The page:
Open Sunday-Thursday midday–midnight, Friday-Saturday midday-1am
Ukai has been part of the Notting Hill food scene for a decade, serving ‘fresh and exciting contemporary Japanese cuisine in an irresistible setting’. It’s not simply simply another sushi bar, though; the chefs at Ukai add some Italian flair to create a harmonious fusion menu, and using ‘the sumptuous flavours of Italy to enhance beautifully simple Japanese dishes creates combinations you won’t find anywhere else.’
This menu is complemented by an extensive drinks list, which features handcrafted bitters, bespoke blends, and hundreds of spirits with which to craft their creative cocktails.
Not what I expected! I had ordered from Ukai before—they do delivery in the area—and I think anticipated a clone of the usual nice-but-nothing-special type of small chains that often offer deliveries; white, clean, over-bright.
These assumptions were subverted as soon as I arrived outside. Ukai is in fact housed behind a beautiful old 19th-century pub facade, updated with some striking external artwork. Inside, it is initially bar-like, before you pass into the more formal restaurant section—all decorated beautifully in dark, natural tones. The lighting was a warm glow suitable for intimacy and relaxed enjoyment. It feels cosy—and expensive.
The whole vibe is more Charlotte Street than Just-Eat, but maintains a fun edginess that the old guard of Japanese restaurants in the city cannot.
As you might expect from the area—it’s still Portobello Road, even if it is the ‘wrong’ end of it—and interiors, guests were well-heeled. Some of the groups in the bar area seemed very jolly, but in the restaurant section it was relatively quiet, and tables felt isolated enough that even with fellow diners next door a sense of privacy remained.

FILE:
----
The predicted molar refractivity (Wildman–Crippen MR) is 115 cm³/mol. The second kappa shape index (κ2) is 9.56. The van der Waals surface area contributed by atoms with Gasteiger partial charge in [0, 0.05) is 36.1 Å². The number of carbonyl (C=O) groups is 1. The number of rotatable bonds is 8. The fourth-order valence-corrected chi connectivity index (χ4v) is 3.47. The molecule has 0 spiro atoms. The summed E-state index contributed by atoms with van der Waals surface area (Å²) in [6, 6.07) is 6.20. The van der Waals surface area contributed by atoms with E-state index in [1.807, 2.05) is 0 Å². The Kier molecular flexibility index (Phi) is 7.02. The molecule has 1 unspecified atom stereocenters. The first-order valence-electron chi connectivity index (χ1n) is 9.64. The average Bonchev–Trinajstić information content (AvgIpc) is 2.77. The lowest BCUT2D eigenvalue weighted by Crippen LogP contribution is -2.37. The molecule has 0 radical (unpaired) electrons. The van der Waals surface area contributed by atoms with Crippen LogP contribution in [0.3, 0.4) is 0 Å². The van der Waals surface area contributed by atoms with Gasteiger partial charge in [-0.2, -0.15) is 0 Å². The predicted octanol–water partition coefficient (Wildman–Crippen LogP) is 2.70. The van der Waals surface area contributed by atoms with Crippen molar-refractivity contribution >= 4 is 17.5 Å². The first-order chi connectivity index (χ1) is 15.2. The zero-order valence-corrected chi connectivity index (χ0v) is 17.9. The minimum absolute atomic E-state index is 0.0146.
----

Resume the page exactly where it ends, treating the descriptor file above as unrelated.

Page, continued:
Head Chef Alessandro Verros cut his teeth at ROKA and Nobu, and it shows; the attention to detail is on another level, with plate after plate appearing at our table that was beautifully tuned not only in terms of flavour, but also in presentation and coherence alongside the rest of the menu—something fusion menus don’t always achieve.
Highlights for us, in an evening of delights, were the unexpectedly light squid rings and unusual black cod gyoza, the beautiful sea bass ceviche with citrus, and the little tower of tuna tartare with avocado—utterly moreish, we both agreed we could eat it for starter, main and dessert.
The crab maki was a little off-target, with such large slices that, for me at least, getting through them ended up feeling a bit chewy—though the taste and freshness couldn’t be faulted, and the dragon roll was excellent. We swiftly forgot about sushi, however, with the arrival of our next dish. The beef was meltingly good; softly tender with a toothsome surface crunch, and a chipotle-miso sauce so mesmerising we spent ten minutes trying to wheedle the recipe out of Alessandro at the end of the meal.
Looking back now at the dessert menu, I wish we had been able to do it more justice—I’m eyeing up black sesame pannacotta for my return—but we did dip into it with the perfectly oozing chocolate fondant, and I satisfied my lust for mochi with a selection of the doughy ice cream bites.
A big pull for the after-work crowd, I imagine. There’s a fairly spectacular variety of options available, and the cocktail menu has a charming Japanese twist, with creations that mix sake with pisco, soya syrup and yuzu with vodka, plum wine with gin and yuzu, as well as the classics.
There’s a wine list that offers plenty of options without being overwhelming, as well as a good selection of sakes and plum wines, for a more authentic East Asian experience. My guest enjoyed her white and I got stuck into the warm sake, but again, we plan to make up for our neglect of the cocktail menu on our next visit, perhaps on less working-week night…
In a nutshell
Mayfair quality without the price tag, and with a generous dose of relaxed charm and warmth.